“Children of divorced or unwed parents have lower grades and other measures of academic achievement, are more likely to be held back and are more likely to drop out of high school,” the study notes. “Children whose parents divorce end up with significantly lower levels of education than do children in single-mother families created by the death of the father. Children whose parents remarry do no better, on average, than do children who live with single mothers.”

  • Children who live with their own two married parents enjoy better physical health, on average, than do children in other family forms.

“Longitudinal research suggests that parental divorce increases the incidence of health problems in children,” the study explains. “The health advantages of married homes remain, even after taking socioeconomic status into account. The health disadvantages associated with being raised outside of intact marriages persist long into adulthood.”

  • Marriage is associated with reduced rates of alcohol and substance abuse for both adults and teens.

“Young adults who marry tend to reduce their rates of alcohol consumption and illegal drug use. Children whose parents marry and stay married also have lower rates of substance abuse, even after controlling for family background.”

  • Married people, especially married men, have longer life expectancies than do otherwise similar singles.

“In most developed countries, middle-aged single, divorced or widowed men are about twice as likely to die as married men, and non-married women face risks about one and a half times as great as those faced by married women.”

  • Marriage is associated with better health and lower rates of injury, illness and disability for both men and women.

“Married people appear to manage illness better, monitor each other’s health, have higher incomes and wealth and adopt healthier lifestyles than do otherwise similar singles,” the researchers explain.

  • Children whose parents divorce have higher rates of psychological distress and mental illness.

“Divorce typically causes children considerable emotional distress and increases the risk of serious mental illness,” the study details. “These mental health risks do not dissipate soon after the divorce. Instead, children of divorce remain at higher risk for depression and other mental illness, in part because of reduced education attainment, increased risk of divorce, marital problems and economic hardship.”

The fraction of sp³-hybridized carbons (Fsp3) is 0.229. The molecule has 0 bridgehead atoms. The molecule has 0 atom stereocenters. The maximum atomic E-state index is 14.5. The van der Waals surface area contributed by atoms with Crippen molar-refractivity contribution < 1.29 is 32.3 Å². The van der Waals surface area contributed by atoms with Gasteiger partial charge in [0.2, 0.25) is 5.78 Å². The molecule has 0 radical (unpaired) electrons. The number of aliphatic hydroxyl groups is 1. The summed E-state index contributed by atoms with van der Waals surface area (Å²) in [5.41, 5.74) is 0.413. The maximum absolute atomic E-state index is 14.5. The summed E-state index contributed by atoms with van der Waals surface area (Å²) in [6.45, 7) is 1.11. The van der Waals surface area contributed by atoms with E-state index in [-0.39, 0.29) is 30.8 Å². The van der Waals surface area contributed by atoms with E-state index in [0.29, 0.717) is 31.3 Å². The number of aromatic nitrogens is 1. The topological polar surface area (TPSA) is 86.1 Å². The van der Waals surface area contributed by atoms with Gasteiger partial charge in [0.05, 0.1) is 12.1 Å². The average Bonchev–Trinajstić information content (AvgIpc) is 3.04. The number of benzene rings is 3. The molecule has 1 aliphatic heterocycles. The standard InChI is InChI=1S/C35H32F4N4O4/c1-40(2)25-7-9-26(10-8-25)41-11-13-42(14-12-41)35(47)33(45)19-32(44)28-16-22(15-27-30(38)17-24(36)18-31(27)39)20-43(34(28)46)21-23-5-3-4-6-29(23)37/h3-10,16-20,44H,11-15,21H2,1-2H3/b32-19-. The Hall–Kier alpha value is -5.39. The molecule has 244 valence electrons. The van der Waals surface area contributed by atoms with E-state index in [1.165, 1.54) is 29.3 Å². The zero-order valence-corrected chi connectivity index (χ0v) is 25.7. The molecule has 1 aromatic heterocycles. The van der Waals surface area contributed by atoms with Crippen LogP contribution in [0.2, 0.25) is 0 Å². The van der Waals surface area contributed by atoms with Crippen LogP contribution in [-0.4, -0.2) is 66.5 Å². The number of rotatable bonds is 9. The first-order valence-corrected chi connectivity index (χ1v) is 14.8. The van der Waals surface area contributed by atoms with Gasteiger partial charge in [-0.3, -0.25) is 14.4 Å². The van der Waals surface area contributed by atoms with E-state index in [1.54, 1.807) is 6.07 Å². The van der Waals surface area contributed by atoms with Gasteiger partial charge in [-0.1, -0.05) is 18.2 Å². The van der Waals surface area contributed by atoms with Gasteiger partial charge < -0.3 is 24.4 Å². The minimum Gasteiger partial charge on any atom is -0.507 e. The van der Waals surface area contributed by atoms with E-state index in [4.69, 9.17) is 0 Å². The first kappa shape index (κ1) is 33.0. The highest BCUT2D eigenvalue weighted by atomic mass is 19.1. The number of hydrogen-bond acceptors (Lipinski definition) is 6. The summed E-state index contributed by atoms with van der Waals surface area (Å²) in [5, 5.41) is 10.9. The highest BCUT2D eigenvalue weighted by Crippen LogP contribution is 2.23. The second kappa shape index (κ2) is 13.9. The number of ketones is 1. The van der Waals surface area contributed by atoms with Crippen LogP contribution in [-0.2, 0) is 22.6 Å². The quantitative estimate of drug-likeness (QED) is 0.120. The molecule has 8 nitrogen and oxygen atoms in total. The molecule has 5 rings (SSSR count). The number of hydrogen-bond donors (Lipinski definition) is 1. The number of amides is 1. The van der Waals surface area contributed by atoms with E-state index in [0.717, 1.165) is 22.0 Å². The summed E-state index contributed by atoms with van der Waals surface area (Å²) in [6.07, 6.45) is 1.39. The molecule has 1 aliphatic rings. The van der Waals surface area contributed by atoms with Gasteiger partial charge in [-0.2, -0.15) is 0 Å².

• Divorce appears significantly to increase the risk of suicide.

“Divorced men and women are more than twice as likely as their married counterparts to attempt suicide. … In the last half-century, suicide rates among teens and young adults have tripled. The single ‘most important explanatory variable,’ according to one new study, ‘is the increased share of youths living in homes with a divorced parent.'”

  • Boys raised in single-parent families are more likely to engage in delinquent and criminal behavior.

“Teens in one-parent families are on average less attached to their parents’ opinions and more attached to their peer groups. Combined with lower levels of parental supervision, these attitudes appear to set the stage for delinquent behavior,” the researchers report, adding boys raised in single-parent homes are about twice as likely as other boys to be incarcerated by their early 30s.

  • Married women appear to have a lower risk of experiencing domestic violence than do cohabiting or dating women.

“While young women must recognize that marriage is not a good strategy for reforming violent men, a large body of research shows that being unmarried, and especially living with a man outside of marriage, is associated with an increased risk of domestic abuse,” the study explains. “Overall, as one scholar sums up the relevant research, ‘Regardless of methodology, the studies yielded similar results: Cohabitors engage in more violence than do spouses.'”

  • A child who is not living with his or her own two married parents is at greater risk of child abuse.

“Children living with single mothers, stepfathers or mother’s boyfriends are more likely to become victims of child abuse. Children living in single-mother homes have increased rates of death from intentional injuries. As Martin Daly and Margo Wilson report, ‘Living with a stepparent has turned out to be the most powerful predictor of severe child abuse yet.'”

The complete report, “Why Marriage Matters,” is available at

Mark Wingfield is managing editor of the Baptist Standard, from which this article was reprinted with permission.

Share This